The Technology on the Trail 2018 Workshop was held as part of the ACM GROUP 2018 Conference in Sanibel Island, Florida, USA on January 7. A large group of Virginia Tech faculty and students joined with researchers from Brigham Young University, Cornell University, and the Norwegian University of Science and Technology to engage in a series of activities to further our understanding of tech on trails.
For most of us, this was a first trip to GROUP, held every other year in warm and sunny Sanibel Island, Florida, in January–a time when it’s cold and snowy elsewhere (including at home in Blacksburg, where snow cancelled K-12 schools). Unfortunately, the snow meant delays for some workshop participants, though our crazy contingent drove the 13 hours from Blacksburg and weren’t affected by airport delays.
We wanted our workshop to engage around core ideas taken from the position papers, so we eschewed the usual morning presentations and squeezed in a collection of four activities (with linked summaries) throughout the day:
- Who’s out there? What are they doing? [facilitators: Mike Horning, Lindah Kotut] examined conflicts among the groups of people that make use of trails. We built on our prior efforts at identifying hiker roles, covering the walls with sticky notes, then sought to identify the roles and conflicts within and across groups.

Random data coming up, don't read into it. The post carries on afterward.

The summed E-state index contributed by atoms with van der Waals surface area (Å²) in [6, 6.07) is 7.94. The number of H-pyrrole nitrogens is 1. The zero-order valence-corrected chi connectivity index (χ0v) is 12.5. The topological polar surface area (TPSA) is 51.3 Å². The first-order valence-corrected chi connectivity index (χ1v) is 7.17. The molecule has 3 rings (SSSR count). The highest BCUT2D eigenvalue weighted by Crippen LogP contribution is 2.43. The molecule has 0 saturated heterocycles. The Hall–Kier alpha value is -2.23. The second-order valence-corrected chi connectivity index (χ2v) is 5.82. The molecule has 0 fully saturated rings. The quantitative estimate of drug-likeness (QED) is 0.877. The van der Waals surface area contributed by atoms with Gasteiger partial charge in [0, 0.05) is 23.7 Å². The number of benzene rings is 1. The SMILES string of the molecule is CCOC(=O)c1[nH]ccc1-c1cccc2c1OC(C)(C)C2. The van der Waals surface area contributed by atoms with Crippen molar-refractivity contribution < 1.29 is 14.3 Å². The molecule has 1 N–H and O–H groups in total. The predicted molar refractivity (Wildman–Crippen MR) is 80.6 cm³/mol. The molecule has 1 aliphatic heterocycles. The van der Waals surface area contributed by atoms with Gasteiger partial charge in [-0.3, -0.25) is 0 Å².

- Lunch and the lunchtime hike and Reflecting on data [facilitators: Steve Harrison, Melanie Trammell] asked participants to use the lunch break, and the fortuitous conference location, to explore the Ding Darling Wildlife Refuge on Sanibel Island, bringing favorite technologies to be used on a hike through the refuge. Afterwards, we examined the data collected during our hikes.
- Crowds on the trail [facilitator: Tim Stelter, Scott McCrickard] brainstormed ways that hiking crowds can contribute to common goals while remaining true to the oft-cited desire for solitude and personal reflection.
It was great to have a big crowd of VT people at the workshop. In addition to the workshop participants, VT Ph.D. student Andrey Esakia presented our FitEx/FitAware work, and incoming VT postdoc Jacob Thebault-Spieker presented some crowd work from his dissertation. So Virginia Tech had good representation at GROUP…and hope to do so again in future years!